The author is the Freeman Chair in Chinese Studies at the Center for Strategic and International Studies
Close supporters of US-China relations have become accustomed to both whiplash and cognitive dissonance.
First the whiplash.
A little over a week ago, US Secretary of State Antony Blinken was due to travel to Beijing on a long-awaited visit that many hoped would begin the process of erecting “guard rails” for the troubled bilateral relationship. But the appearance of a suspected Chinese surveillance balloon over Montana not only derailed the trip, but pushed relations to their most tense point since August, when the People’s Liberation Army launched ballistic missiles in protest at the visit of US House Speaker Nancy Pelosi fired near Taiwan.
The prospects for Blinken’s rescheduled trip are bleak, partly due to Beijing’s actions following the incident. After issuing a rare statement of “regret,” government officials went on the offensive, criticizing the US for destroying the balloon and calling US actions “irresponsible and seriously wrong.” In a recent display of irritation, Wei Fenghe, China’s defense minister, refused to answer calls from Pentagon chief Lloyd Austin.
Next, the cognitive dissonance.
Political consequences of the balloon in Washington included a unanimous resolution in the House of Representatives condemning the “brazen violation of the sovereignty of the United States.” But the US Commerce Department reported that bilateral trade hit a record $690 billion last year, with America’s deficit with China growing by nearly $30 billion.
So how do we do justice to the reality that relations are characterized on the one hand by diplomatic crises and heightened military tensions and on the other hand by growing economic interdependence?
If the presence of a Chinese surveillance balloon in US airspace and the risks of a military conflict over Taiwan suggest this is a new Cold War, this is an odd one. As the two superpowers battle rival ideologies for global leadership, they also engage in an apocalyptic economic collaboration.
But maybe that’s the point. While it’s hard not to apply the Cold War label to the US-China relationship today, it offers little clarity as to where the two are headed. If they can manage the proliferation of security and geopolitical dislocations and the growing frequency of flashpoints, then this version of the Cold War might look more like the 1970s detente than the 1962 Cuban Missile Crisis.
To do this, however, each side must confront and control their own distinct pathologies.
The challenge for the US is to transcend its toxic, often debilitating domestic politics and focus on building a better global order for the 21st century that accommodates China. As the media and political circus surrounding the surveillance balloon has shown, America tends towards popular and political hyperventilation and hysteria precisely where seriousness and composure are required. While the Biden administration has shown remarkable composure in handling recent events, the same cannot be said of Congress and much of the media establishment, who have attempted to garner political points and gain views by using the balloon and its meaning played up.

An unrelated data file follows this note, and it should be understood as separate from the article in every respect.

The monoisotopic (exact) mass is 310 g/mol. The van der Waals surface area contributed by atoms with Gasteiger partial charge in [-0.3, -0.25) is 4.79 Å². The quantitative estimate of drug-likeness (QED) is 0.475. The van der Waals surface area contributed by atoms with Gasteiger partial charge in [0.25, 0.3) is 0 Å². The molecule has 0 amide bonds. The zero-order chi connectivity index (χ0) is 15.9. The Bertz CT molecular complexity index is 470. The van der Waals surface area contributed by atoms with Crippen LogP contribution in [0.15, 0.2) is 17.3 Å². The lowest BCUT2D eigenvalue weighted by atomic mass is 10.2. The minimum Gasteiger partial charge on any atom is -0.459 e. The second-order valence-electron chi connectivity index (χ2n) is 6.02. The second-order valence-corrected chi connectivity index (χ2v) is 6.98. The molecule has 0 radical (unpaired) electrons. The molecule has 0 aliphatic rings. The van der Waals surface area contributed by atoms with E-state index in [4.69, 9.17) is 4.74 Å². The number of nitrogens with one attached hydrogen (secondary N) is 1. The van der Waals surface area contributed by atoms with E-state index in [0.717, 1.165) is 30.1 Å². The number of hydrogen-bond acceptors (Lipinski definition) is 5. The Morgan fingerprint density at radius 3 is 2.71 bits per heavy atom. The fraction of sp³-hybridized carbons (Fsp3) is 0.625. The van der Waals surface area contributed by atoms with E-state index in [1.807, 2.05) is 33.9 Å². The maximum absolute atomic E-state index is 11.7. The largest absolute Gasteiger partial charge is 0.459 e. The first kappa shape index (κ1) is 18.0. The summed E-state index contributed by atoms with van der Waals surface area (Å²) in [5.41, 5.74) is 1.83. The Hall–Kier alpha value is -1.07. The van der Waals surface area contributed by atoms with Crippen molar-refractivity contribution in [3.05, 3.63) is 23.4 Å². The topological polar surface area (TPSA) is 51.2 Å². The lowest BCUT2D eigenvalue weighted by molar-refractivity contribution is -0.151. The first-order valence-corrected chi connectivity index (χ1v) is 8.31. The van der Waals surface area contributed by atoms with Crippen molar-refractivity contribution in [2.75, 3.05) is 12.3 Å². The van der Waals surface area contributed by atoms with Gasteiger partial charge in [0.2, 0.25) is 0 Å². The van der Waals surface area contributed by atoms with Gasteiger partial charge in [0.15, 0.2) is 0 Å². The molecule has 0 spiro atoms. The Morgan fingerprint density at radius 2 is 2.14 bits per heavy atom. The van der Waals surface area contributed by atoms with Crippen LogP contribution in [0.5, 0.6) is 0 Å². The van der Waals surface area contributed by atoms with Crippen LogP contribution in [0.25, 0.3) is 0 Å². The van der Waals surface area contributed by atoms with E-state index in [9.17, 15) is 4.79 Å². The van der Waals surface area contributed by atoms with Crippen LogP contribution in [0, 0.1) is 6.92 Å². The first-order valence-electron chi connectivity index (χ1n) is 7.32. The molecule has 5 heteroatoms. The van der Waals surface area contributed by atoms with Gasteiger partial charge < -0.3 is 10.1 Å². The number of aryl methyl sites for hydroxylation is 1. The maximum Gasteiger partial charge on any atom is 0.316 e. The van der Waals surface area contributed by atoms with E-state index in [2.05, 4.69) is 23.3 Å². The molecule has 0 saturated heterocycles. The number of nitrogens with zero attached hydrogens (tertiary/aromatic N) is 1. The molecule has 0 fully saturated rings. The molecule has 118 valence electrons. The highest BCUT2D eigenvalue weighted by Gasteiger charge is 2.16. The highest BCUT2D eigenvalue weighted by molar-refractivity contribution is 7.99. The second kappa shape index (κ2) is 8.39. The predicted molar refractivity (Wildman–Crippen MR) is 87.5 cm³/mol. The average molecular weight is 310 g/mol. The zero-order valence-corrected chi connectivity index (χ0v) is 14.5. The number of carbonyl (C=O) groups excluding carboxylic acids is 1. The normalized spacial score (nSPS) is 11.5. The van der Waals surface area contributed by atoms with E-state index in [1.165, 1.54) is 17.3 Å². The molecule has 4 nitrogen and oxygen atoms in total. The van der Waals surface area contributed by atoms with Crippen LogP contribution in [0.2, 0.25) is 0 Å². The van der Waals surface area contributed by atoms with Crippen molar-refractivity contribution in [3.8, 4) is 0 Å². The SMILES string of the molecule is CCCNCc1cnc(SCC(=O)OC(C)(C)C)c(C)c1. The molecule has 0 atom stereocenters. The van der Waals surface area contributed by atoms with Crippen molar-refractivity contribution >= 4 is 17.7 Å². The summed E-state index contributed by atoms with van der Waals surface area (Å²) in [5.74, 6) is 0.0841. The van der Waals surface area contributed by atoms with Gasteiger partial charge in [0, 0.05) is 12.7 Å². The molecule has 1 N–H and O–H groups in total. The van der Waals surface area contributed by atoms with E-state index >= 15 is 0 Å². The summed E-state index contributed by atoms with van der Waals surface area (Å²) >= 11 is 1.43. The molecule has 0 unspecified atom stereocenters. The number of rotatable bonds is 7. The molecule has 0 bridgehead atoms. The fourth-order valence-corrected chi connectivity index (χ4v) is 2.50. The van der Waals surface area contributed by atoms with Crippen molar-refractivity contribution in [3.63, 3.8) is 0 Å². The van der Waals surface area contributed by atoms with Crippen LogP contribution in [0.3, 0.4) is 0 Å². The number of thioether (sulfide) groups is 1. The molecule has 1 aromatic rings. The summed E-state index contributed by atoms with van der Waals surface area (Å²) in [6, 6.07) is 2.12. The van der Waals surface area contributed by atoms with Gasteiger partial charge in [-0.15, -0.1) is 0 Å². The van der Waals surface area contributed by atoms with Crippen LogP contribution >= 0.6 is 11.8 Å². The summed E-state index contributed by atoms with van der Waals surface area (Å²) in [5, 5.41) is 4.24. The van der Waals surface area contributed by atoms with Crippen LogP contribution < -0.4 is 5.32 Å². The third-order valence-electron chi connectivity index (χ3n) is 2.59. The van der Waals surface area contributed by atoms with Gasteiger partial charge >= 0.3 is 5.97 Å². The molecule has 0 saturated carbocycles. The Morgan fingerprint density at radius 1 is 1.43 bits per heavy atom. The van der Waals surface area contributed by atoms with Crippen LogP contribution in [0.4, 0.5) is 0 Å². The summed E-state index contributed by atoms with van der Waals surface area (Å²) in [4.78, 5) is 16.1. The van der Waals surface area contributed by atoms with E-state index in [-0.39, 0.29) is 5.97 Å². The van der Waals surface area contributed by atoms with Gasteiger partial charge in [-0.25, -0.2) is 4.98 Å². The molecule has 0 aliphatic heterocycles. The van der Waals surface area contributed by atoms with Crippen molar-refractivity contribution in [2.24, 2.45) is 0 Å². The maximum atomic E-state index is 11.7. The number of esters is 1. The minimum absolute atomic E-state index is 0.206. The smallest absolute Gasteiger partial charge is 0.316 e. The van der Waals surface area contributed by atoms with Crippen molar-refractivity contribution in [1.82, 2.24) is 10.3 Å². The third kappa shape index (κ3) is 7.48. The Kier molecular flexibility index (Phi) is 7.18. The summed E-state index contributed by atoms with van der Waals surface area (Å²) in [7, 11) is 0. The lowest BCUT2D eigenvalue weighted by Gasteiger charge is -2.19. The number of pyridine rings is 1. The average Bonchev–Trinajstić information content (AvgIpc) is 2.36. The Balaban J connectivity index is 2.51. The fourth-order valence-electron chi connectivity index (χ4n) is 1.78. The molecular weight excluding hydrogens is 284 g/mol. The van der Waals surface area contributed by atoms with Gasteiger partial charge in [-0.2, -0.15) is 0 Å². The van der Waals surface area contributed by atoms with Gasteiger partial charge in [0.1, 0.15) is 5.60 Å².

The US will face crises far greater than a surveillance balloon as it rubs shoulders with an increasingly assertive China, and it cannot rest on the laurels of moral justice alone. Even where Beijing is the clear aggressor, as in so many areas, including its threats against Taiwan, the US bears the burden of effective crisis management dictated by the weight of global leadership. Moreover, even US allies and partners who share concerns about China’s military warfare still desire stable US-China relations.
Beijing’s challenges are even greater, driven by its autocratic, centralized system under Xi Jinping. As Xi’s power and ambitions have increased, so has his seeming inability to see how China’s more aggressive foreign policy has drawn resentment from countries in its neighborhood and beyond. From Japan’s historic surge in defense spending and the recalibration of its national security strategy to tensions along the Sino-India border, Beijing is catalyzing a growing militarization in Asia, largely through close US allies responding to its belligerence.
Xi’s government claims it wants to put bilateral relations on a stable footing, but its behavior since the balloon’s discovery belies this. The same is true of China’s steady support for Russia since it invaded Ukraine. If Xi travels to Moscow this spring, which he likely will, it will sever China’s ties with the US and Europe. Finally, if Beijing uses a possible trip to Taiwan by US House of Representatives Kevin McCarthy to once again intimidate Taiwan with missile overflights, it will deepen the consensus in Democratic capitals that the Chinese leadership poses a threat.
While two decades ago it appeared that US-China relations would be defined by growing economic ties, today it seems that they will be defined by security challenges and crises. So the goal is to push this new cold war straight in the direction of detente. There is a clear need for the two powers to work together on common transnational challenges. But the state of bilateral relations is so bleak that the real test of both leaderships, for now and for the foreseeable future, will be their ability to dodge disaster.
https://www.ft.com/content/f794b181-b774-40d4-a763-5f41024d9afe Avoiding catastrophe will be the true test of fractured US-China relations